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Email from Ruth Watkins to warmwell 22 September 2007

The ITV news sadly stated that the farm where the cows were culled on suspicion has tested positive for FMD the 6th case.

Will this trigger vaccination?

Will a case of bluetongue in the UK trigger FMD vaccination?

Do you think that Brown can call an autumn election without FMD vaccination?

I am not sure where you got your info that virus coated in antibody would test negative on the Pirbrilght lateral flow device test for virus particles. It actually might make it a little more sensitive, a clump of viruses aggregated by antibody might be more easily entrapped. However once antibody is formed and detectable to FMD it signifies there is an effective immune response so that the amount of virus very quickly diminishes in the infected animal.

I would think that sampling old lesions by their penside test is likely to be negative, whilst the PCR test will remain positive. This would not be because of antibody coating but because there is not enough virus present to register positive in the Pirbright lateral flow device.

I think DEFRA should bring its ideas of good diagnostic practice up to date. I agree with Roger Breeze.

Reliance should not be placed upon visual examination in the protection and surveillance zones (which may anyway be not the correct size). Sampling should be done. We have heard nothing of faecal sampling or milk sampling where essentially pooled specimens can be submitted to PCR and culture. Nose swabs and lesion swabs and blood can all have PCR done on them. Again nose swabs can be pooled. This appropriate test is looking for the presence of virus. If there are lesions then the penside test can be done as well. Obviously they have not invested in a. mobile laboratory. Any animal susceptible to FMD should be sampled in this way.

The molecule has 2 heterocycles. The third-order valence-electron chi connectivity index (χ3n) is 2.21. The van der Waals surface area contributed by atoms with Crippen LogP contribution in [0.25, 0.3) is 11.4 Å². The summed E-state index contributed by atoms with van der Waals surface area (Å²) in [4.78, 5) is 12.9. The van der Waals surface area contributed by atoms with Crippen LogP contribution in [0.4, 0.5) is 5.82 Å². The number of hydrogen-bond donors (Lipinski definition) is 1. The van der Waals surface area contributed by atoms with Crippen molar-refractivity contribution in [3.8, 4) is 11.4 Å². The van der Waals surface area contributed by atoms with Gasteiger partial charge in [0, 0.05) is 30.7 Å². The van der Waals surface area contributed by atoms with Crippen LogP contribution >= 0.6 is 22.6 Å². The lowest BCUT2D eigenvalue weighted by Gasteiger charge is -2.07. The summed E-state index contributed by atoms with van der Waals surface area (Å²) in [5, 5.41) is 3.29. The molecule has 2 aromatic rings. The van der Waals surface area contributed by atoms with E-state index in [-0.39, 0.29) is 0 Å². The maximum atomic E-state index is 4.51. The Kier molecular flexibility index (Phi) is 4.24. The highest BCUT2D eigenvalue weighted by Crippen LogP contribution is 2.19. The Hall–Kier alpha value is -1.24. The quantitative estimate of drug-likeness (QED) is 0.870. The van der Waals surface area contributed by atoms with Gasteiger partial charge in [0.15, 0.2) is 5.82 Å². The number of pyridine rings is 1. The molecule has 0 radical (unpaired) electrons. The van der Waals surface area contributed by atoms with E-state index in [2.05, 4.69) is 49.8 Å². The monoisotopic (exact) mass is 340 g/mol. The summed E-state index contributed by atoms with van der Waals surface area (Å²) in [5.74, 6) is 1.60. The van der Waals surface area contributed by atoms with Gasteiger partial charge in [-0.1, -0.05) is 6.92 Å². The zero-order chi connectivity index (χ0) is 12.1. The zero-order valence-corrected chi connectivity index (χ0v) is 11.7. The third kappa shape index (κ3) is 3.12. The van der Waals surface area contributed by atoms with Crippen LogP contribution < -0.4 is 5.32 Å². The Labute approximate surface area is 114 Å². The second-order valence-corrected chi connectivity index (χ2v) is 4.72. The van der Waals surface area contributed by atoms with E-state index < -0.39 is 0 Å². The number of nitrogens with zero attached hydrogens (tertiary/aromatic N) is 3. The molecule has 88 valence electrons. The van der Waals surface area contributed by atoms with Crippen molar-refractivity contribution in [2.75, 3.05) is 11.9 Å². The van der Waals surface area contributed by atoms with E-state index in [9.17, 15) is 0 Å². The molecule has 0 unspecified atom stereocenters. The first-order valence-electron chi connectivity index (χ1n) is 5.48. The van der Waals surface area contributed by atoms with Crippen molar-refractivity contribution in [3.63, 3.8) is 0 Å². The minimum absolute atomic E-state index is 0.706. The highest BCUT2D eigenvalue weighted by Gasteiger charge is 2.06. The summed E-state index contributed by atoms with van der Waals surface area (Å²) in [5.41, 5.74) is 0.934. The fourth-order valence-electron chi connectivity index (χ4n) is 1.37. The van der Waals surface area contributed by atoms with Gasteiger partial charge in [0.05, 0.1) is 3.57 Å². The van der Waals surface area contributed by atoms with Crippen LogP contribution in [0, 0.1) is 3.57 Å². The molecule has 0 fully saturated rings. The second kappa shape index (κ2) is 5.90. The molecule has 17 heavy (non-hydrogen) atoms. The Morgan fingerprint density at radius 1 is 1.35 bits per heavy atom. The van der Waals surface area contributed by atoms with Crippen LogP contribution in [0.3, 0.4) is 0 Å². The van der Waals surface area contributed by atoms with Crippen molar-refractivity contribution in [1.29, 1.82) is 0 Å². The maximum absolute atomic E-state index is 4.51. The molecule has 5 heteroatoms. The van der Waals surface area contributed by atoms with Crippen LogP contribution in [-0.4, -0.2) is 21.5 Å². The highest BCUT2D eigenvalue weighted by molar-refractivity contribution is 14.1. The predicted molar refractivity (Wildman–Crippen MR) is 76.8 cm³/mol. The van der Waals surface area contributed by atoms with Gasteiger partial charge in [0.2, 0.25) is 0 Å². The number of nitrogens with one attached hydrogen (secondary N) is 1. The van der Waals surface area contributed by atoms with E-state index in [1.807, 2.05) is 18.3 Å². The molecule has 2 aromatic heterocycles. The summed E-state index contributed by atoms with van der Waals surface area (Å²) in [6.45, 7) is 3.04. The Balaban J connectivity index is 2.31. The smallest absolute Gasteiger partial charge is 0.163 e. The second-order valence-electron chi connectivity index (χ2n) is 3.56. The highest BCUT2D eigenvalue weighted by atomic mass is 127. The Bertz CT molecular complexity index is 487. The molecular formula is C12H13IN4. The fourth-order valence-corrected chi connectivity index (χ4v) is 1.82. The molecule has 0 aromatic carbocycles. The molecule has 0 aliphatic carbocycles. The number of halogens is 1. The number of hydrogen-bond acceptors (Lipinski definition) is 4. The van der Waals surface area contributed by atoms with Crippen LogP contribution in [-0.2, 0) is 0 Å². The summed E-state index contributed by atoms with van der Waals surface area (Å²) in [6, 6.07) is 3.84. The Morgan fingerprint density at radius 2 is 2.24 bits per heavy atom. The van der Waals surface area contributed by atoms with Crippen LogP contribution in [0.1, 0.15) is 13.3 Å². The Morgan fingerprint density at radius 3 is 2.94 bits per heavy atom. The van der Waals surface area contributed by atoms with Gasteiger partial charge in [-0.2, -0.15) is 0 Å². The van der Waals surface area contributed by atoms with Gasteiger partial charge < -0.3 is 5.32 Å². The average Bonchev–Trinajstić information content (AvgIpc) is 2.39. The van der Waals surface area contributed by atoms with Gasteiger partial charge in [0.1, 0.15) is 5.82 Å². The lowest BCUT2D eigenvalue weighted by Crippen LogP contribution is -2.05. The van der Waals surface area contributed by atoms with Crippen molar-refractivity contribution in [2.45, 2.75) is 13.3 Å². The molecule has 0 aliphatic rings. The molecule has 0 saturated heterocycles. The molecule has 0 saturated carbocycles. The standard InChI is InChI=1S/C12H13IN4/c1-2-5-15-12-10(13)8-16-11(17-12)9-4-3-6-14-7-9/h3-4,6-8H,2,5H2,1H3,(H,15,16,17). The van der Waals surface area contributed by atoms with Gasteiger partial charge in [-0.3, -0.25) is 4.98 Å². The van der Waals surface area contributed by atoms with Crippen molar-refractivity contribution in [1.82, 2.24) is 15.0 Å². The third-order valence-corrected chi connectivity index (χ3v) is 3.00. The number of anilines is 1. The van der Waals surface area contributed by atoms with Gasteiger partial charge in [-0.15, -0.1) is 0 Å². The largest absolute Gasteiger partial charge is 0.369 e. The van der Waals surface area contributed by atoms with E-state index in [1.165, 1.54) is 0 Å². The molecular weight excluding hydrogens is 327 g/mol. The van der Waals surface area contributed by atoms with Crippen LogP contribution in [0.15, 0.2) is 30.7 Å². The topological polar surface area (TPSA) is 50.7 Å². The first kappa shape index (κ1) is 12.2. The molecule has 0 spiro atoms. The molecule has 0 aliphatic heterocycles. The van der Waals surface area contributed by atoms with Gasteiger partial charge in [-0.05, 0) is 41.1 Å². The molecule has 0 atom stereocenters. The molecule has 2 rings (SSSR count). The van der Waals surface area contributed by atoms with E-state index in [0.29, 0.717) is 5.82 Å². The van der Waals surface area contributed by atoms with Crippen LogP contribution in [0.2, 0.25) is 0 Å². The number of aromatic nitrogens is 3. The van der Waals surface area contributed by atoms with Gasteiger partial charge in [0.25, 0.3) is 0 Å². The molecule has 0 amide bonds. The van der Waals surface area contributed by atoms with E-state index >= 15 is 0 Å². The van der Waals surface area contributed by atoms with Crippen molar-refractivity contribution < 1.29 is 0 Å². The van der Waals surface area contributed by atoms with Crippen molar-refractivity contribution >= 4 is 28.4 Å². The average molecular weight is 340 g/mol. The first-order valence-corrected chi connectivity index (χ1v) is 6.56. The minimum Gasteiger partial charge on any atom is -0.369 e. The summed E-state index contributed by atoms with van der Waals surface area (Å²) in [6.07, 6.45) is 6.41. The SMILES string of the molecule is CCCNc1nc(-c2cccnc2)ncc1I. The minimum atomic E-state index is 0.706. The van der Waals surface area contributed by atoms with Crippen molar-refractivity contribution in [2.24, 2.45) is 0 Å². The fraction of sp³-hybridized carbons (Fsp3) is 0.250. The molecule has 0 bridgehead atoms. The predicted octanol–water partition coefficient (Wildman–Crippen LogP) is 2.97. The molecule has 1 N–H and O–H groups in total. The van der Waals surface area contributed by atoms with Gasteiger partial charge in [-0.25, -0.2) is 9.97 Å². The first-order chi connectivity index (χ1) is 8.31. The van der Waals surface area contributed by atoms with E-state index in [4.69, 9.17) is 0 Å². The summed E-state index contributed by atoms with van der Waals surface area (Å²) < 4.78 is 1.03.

Testing for antibody as in the case of surveillance once the acute infection phase is thought to be over, or in the case of any sheep farms sampled even acutely when there are no clinically diseased animals, is clearly a 'convalescent' test and I believe they are thinking of it as such.

Whilst it is useful to look out for and report clinical signs there is too much emphasis on this at present. Sampling should be done in all cases. It is assumed I think that wherever there is FMD in cattle or pigs it will clinically come to light and be noticed. I suspect myself that seeing ulceration is difficult to notice except perhaps in dairy cattle or penned pigs where one can take a good close look. If there is very gross salivation this may be seen on a field visit but cows do drool a little saliva so it would have to be an excessive amount from a miserable looking animal. The most constant signs, even when ulceration is cryptic, will be an animal off colour, not eating or behaving normally, looking depressed or on its own, not peacefully chewing cud. The most common sign I am sure that vets miss is taking the temperature. I know this is not routinely taken even when assessing a cow for any signs of clinical bovine TB. Unless a doctor is an infectious disease physician they can also make these elementary errors.

Pirbright should be using the most up to date and most rapid diagnositc methods. I am not sure what role DEFRA has in influencing the methods used. Is Pirbright given the responsibility to direct the sampling operations and the funding to put into practice rapid field virology? The DEFRA vets are in the field and I expect they assume the arrogance of the ignorant as they do in bovine TB for example. Few if any DEFRA vet would have any understanding of laboratory diagnostic virology nor any special knowledge of FMD diagnosis.

I think farmers would be doubly mortified if they knew that diagnosis especially in screening was not the best available, in this epidemic of laboratory escapee virus.

DEFRA cannot be in control when they do not know for sure how the virus escaped from the Pirbright site nor how it has reached Egham, with quite a gap in distance and time even if farm 5 was infected about 2 or 3 weeks after farm 2. They should create quite a large vaccination zone, perhaps larger than Surrey depending on natural boundaries especially to deer.


Dr Ruth Watkins BSc Hons, MSc, MBBS, MRCP, MRCPath. e-mail is an expert virologist and farmer  

























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